Whichever tool is used, the systems thinking approach really helps to clarify what is going on and what could be done to make things better. When looking at performance problems, systems thinking makes it much easier to identify more holistic solutions, which take into consideration how factors in the workplace may hinder or support the effectiveness of formal training.
The end result is a set of initiatives which have a much higher chance of being successful, but what does this success look like?
Firstly, there is an increased emphasis on integrating formal and informal learning. Formal learning is good at communicating standard, official policies, but informal learning is much more effective at helping people learn how to deal with the infinite variety of things which happen in the workplace. Integrating the two is very powerful.
Secondly, a systemic approach to needs analysis helps the analyst to take aim closer look at the operational context, helping to design solutions which can be used more easily and which will be effective.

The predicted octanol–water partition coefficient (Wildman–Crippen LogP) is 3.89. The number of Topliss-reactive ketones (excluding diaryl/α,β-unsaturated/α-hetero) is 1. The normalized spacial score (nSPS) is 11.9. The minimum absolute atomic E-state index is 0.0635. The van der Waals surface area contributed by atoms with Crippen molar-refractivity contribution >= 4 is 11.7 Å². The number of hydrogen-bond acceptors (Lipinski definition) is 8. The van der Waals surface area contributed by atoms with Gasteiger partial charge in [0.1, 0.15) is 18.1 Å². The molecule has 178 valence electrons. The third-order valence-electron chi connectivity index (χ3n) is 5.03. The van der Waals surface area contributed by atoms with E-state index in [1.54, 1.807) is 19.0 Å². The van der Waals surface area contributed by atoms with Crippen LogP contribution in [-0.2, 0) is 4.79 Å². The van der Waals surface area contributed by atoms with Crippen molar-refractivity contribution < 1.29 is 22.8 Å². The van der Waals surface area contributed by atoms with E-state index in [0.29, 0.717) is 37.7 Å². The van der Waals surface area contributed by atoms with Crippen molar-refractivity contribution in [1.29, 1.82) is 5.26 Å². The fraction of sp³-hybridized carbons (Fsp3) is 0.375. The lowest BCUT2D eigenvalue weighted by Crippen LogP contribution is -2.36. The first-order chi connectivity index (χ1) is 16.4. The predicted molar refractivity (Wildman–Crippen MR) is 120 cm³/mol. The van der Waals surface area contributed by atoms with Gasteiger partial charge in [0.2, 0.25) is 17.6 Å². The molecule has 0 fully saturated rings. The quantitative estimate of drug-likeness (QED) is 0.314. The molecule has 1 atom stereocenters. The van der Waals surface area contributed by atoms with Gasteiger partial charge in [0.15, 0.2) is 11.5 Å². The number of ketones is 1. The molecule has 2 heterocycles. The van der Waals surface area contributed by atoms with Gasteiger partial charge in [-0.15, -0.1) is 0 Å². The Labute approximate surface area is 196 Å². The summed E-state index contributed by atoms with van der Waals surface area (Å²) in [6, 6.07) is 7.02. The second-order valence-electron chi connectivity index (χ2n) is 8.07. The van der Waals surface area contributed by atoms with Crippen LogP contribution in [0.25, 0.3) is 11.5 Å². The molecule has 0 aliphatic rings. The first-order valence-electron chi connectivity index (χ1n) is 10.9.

Thirdly, the operational context is constantly changing, and systemic approaches recognise this. The analysis will therefore find solutions which are flexible and can deal with changing circumstances.
Finally, systemic thinking encourages a greater use of social learning in both formal and informal solutions. Social learning promotes discussion and an enhanced level of understanding of the subject amongst a group of people rather than within individuals.